August 7, 2013 — Wisconsin Attorney General J.B. Van Hollen (R) on Tuesday appealed a federal court ruling that blocked until November a state law (SB 206) requiring abortion providers to have admitting privileges at a hospital within 30 miles, the Milwaukee Journal Sentinel reports (Marley, Milwaukee Journal Sentinel, 8/6).
U.S. District Judge William Conley first issued a temporary injunction against the law on July 8, after Planned Parenthood Federation of America and the American Civil Liberties Union filed a lawsuit seeking to block the measure from taking effect in early July as scheduled. That injunction was intended to stay the law until a July 17 hearing, and Conley on July 18 again extended the injunction by two weeks. On Aug. 2, Conley issued a preliminary injunction against the law until Nov. 25, when a trial on its constitutionality will begin.
The law also requires a woman seeking an abortion to undergo an ultrasound at least 24 hours before the procedure. In addition, it mandates that the doctor or individual performing the ultrasound try to detect the fetal heartbeat, as well as describe the size, location and number of fetuses, and any body parts or organs that are visible. The woman would not be required to look at the ultrasound images or heartbeat monitor, and the requirements would not apply in cases of rape, incest or emergencies (Women's Health Policy Report, 8/5).
Van Hollen's appeal, filed with the 7th U.S. Circuit Court of Appeals, did not include any arguments in support of his request.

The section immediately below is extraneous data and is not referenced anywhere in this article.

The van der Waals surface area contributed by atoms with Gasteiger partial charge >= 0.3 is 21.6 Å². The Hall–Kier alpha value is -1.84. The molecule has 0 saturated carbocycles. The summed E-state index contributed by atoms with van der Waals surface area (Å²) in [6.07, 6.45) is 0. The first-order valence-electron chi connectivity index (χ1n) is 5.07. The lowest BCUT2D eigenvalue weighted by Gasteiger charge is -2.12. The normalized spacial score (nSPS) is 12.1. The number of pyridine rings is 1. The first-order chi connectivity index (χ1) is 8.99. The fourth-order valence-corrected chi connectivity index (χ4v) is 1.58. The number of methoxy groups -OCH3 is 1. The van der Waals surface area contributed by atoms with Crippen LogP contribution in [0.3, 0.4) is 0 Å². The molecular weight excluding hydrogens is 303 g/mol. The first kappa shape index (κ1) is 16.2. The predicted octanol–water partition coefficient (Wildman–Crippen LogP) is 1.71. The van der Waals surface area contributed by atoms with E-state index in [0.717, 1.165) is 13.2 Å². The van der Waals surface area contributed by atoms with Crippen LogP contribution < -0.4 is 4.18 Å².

According to the Journal Sentinel, the appeals court will only consider the issue of whether the state should be permitted to enforce the law until the Nov. 25 trial, when Conley will decide whether the law should be upheld or struck down. Most likely, the losing side would then bring the entire case before the appeals court, the Journal Sentinel reports (Milwaukee Journal Sentinel, 8/6).
In the meantime, Lester Pines -- an attorney for Planned Parenthood -- said he is confident Conley's preliminary injunction will stand (Minneapolis Star Tribune, 8/6).
Hospitals Cannot Use Religious Affiliation To Deny Admitting Privileges, State Argues
Van Hollen in a court filing last week argued that three Wisconsin-based Catholic hospital systems would "be in active violation of federal law" if they deny abortion providers admitting privileges on religious grounds, the Journal Sentinel reports.
He explained that discriminating against abortion providers in that capacity would violate the federal Church Amendments. According to the filing, those laws -- passed after the Supreme Court's ruling in Roe v. Wade -- ensure that "hospitals accepting federal funds may not discriminate against a physician because that physician has participated in or refused to participate in abortions."
In media reports, representatives of the three hospital systems -- Wheaton Franciscan Healthcare, Columbia St. Mary's Health System and Hospital Sisters Health System -- have said their facilities would not grant admitting privileges to abortion providers because of their Catholic affiliations. Some abortion providers in the state have said they are applying for admitting privileges at religiously affiliated hospitals.
Gretchen Borchelt -- senior counsel and director of state reproductive health policy at the National Women's Law Center -- said that while the Church Amendments have not been widely tested in court, she knows of no case law to support allowing a hospital to deny privileges to an abortion provider when neither the hospital nor its staff would have to participate in the procedure.
Borchelt added that hospitals in other states with similar laws typically cite abortion providers' failure to meet other standards, such as admitting a certain number of patients per year, as their rationale for denying privileges (Ahmed, Milwaukee Journal Sentinel, 8/7).